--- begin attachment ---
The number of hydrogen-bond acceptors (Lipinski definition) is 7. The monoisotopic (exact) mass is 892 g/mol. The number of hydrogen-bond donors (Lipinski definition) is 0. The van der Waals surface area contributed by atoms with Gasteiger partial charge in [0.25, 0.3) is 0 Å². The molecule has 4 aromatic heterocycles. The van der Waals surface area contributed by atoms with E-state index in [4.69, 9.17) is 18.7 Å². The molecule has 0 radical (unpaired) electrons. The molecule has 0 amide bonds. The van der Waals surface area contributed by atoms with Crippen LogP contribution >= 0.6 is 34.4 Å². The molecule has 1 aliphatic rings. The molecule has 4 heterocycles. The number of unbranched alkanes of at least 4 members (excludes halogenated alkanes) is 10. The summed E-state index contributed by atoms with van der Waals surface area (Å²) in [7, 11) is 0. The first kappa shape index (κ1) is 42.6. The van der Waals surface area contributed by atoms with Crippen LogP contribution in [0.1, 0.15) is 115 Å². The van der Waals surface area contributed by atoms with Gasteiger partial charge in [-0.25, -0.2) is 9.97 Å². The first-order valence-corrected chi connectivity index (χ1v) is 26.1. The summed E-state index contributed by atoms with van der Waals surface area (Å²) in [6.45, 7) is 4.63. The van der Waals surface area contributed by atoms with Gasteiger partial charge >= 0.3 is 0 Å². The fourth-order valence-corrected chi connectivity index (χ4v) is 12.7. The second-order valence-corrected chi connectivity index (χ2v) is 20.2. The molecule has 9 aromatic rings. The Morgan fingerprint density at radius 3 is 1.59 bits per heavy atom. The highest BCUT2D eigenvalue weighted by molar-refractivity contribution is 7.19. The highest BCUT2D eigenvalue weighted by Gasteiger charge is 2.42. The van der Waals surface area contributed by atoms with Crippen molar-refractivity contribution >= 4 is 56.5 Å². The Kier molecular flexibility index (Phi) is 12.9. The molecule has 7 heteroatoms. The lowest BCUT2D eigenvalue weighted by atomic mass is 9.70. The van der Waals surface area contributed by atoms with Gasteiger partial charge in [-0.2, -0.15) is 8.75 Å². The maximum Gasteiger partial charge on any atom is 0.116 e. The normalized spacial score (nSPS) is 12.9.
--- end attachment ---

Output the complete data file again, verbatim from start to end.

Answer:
The number of hydrogen-bond acceptors (Lipinski definition) is 7. The monoisotopic (exact) mass is 892 g/mol. The number of hydrogen-bond donors (Lipinski definition) is 0. The van der Waals surface area contributed by atoms with Gasteiger partial charge in [0.25, 0.3) is 0 Å². The molecule has 4 aromatic heterocycles. The van der Waals surface area contributed by atoms with E-state index in [4.69, 9.17) is 18.7 Å². The molecule has 0 radical (unpaired) electrons. The molecule has 0 amide bonds. The van der Waals surface area contributed by atoms with Crippen LogP contribution >= 0.6 is 34.4 Å². The molecule has 1 aliphatic rings. The molecule has 4 heterocycles. The number of unbranched alkanes of at least 4 members (excludes halogenated alkanes) is 10. The summed E-state index contributed by atoms with van der Waals surface area (Å²) in [7, 11) is 0. The first kappa shape index (κ1) is 42.6. The van der Waals surface area contributed by atoms with Crippen LogP contribution in [0.1, 0.15) is 115 Å². The van der Waals surface area contributed by atoms with Gasteiger partial charge in [-0.25, -0.2) is 9.97 Å². The first-order valence-corrected chi connectivity index (χ1v) is 26.1. The summed E-state index contributed by atoms with van der Waals surface area (Å²) in [6.45, 7) is 4.63. The van der Waals surface area contributed by atoms with Gasteiger partial charge >= 0.3 is 0 Å². The fourth-order valence-corrected chi connectivity index (χ4v) is 12.7. The second-order valence-corrected chi connectivity index (χ2v) is 20.2. The molecule has 9 aromatic rings. The Morgan fingerprint density at radius 3 is 1.59 bits per heavy atom. The highest BCUT2D eigenvalue weighted by molar-refractivity contribution is 7.19. The highest BCUT2D eigenvalue weighted by Gasteiger charge is 2.42. The van der Waals surface area contributed by atoms with Crippen molar-refractivity contribution >= 4 is 56.5 Å². The Kier molecular flexibility index (Phi) is 12.9. The molecule has 7 heteroatoms. The lowest BCUT2D eigenvalue weighted by atomic mass is 9.70. The van der Waals surface area contributed by atoms with Gasteiger partial charge in [-0.2, -0.15) is 8.75 Å². The maximum Gasteiger partial charge on any atom is 0.116 e. The normalized spacial score (nSPS) is 12.9.